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Motivated by behavioural and psychological phenomena that occur in human operators, we study single-machine multitasking scheduling with job efficiency promotion. In traditional multitasking scheduling, the primary task is assumed to be interrupted by every waiting task. In this paper we take into account job efficiency promotion that helps reduce the actual interruption time. We propose two functions to model job efficiency promotion based on the job positions in a given schedule. The objective is to minimize the makespan, total completion time, and total absolute difference in completion times. We show that the problem is polynomially solvable for each objective. We also provide efficient solutions for some special cases.
Chapter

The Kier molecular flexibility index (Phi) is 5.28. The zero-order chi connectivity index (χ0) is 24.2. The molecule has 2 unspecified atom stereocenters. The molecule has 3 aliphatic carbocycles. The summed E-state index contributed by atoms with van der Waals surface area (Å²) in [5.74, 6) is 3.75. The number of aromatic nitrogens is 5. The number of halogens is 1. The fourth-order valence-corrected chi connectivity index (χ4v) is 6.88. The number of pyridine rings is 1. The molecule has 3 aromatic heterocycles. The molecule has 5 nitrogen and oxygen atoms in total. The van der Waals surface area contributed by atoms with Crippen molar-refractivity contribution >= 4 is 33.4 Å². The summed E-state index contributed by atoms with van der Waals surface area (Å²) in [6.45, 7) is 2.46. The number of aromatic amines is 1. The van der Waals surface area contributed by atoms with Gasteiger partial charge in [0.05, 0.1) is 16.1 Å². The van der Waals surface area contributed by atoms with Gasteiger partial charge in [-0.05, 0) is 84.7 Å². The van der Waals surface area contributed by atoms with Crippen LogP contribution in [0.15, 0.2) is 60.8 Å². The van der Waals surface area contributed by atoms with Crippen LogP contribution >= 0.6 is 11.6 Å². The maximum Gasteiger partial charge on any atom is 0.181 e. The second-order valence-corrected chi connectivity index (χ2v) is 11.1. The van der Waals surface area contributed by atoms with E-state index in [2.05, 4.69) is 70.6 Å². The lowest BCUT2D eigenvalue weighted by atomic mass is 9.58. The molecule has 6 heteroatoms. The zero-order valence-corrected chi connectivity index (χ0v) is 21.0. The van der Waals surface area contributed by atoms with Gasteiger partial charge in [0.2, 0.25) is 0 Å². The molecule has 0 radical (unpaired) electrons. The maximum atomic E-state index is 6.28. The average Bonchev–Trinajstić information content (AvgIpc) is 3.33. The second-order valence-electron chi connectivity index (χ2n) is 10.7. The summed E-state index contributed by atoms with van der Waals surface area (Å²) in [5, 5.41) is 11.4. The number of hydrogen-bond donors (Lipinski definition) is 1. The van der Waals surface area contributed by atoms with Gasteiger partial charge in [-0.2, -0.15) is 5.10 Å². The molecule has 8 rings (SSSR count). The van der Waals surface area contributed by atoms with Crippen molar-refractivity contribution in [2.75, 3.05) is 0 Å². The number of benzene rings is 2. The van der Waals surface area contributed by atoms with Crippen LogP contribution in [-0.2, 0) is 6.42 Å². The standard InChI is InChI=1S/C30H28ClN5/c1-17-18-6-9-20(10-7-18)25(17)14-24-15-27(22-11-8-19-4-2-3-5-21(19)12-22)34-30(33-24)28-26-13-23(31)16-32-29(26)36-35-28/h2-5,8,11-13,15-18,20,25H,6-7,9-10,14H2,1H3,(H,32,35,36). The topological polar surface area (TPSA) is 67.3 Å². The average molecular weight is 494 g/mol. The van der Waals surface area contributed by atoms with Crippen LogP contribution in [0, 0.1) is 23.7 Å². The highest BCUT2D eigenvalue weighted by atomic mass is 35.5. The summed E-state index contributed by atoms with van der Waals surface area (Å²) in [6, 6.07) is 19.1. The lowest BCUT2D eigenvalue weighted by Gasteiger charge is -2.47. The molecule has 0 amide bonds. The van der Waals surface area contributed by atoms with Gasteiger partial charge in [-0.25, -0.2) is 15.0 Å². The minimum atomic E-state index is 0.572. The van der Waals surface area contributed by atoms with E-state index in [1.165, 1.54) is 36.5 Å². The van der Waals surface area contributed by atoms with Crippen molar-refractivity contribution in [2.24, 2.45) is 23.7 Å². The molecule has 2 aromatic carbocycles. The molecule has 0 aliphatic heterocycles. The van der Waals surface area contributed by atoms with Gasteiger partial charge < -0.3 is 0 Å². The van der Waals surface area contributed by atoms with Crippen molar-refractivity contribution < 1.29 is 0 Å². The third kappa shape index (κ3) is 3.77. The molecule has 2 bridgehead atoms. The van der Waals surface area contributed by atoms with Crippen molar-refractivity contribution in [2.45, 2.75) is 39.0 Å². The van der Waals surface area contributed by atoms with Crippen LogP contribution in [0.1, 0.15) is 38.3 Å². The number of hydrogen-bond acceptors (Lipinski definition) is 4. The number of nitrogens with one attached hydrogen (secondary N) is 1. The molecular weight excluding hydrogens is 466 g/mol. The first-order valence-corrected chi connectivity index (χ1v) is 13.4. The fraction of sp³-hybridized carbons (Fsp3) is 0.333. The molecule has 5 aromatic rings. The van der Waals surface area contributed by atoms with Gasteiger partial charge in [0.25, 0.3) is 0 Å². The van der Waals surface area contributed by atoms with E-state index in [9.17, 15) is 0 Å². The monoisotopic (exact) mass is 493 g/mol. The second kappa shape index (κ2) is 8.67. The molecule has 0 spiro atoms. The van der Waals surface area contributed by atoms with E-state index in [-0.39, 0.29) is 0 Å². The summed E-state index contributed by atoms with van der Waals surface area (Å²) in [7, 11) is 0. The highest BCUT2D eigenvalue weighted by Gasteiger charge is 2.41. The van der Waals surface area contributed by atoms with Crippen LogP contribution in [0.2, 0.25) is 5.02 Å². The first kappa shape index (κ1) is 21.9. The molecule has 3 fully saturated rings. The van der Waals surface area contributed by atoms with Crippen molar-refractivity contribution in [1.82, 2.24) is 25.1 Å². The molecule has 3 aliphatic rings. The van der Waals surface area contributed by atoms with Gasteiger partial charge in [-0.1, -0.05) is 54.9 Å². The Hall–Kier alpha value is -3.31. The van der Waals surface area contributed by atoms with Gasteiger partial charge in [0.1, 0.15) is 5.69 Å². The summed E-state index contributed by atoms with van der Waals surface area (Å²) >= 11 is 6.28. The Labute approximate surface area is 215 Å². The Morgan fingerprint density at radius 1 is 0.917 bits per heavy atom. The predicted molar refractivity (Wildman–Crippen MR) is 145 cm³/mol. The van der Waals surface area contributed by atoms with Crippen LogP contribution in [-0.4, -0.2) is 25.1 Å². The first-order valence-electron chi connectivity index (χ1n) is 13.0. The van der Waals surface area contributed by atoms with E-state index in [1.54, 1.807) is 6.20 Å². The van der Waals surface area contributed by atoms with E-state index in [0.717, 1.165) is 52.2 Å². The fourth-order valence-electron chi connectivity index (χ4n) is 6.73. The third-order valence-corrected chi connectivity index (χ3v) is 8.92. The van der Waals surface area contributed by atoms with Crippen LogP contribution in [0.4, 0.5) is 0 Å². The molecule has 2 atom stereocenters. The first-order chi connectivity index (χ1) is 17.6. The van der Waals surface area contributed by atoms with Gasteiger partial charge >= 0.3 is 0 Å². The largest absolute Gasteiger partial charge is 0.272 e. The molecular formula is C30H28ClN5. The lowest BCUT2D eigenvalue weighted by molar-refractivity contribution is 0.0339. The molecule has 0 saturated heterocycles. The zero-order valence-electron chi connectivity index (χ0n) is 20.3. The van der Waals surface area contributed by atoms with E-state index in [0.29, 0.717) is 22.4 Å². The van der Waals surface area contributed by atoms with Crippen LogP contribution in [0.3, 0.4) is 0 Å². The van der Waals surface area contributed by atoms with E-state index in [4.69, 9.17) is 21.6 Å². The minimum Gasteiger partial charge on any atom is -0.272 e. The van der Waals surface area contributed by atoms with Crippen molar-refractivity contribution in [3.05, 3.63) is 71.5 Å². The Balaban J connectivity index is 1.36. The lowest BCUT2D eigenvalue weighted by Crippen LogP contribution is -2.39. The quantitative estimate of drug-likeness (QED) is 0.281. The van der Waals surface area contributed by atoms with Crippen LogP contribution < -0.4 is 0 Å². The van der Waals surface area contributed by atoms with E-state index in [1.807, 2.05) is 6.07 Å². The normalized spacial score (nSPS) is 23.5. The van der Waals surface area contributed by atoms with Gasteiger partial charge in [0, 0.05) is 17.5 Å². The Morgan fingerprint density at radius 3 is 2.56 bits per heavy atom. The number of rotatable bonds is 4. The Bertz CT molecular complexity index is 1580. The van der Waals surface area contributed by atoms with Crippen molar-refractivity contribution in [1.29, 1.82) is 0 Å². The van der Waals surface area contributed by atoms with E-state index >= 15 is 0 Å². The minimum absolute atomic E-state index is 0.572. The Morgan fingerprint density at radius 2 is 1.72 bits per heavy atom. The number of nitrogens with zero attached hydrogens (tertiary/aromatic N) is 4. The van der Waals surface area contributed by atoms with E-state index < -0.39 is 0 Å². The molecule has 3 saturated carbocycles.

Students increasingly control their learning as university instructors shift away from lecture formats, courses are offered online, and the internet offers near infinite resources for student-controlled informal learning. Students typically make effective choices about learning, including what to learn, when to learn, and how to learn, but sometimes make less-than-optimal study choices, including trying to study while multi-tasking. Dividing attention among various tasks impairs both learning and learners' control over their learning because secondary tasks divert cognitive resources away from learning and metacognition. This chapter reviews recent studies explaining how dividing attention affects students' metacognition, including their assessments of their own learning and the study choices that they make. This chapter reviews the fundamentals of metacognition, describes the impact of dividing attention on the effectiveness of learners' metacognition, and provides suggestions about how to enhance the efficacy of metacognition when students' attentional resources are limited.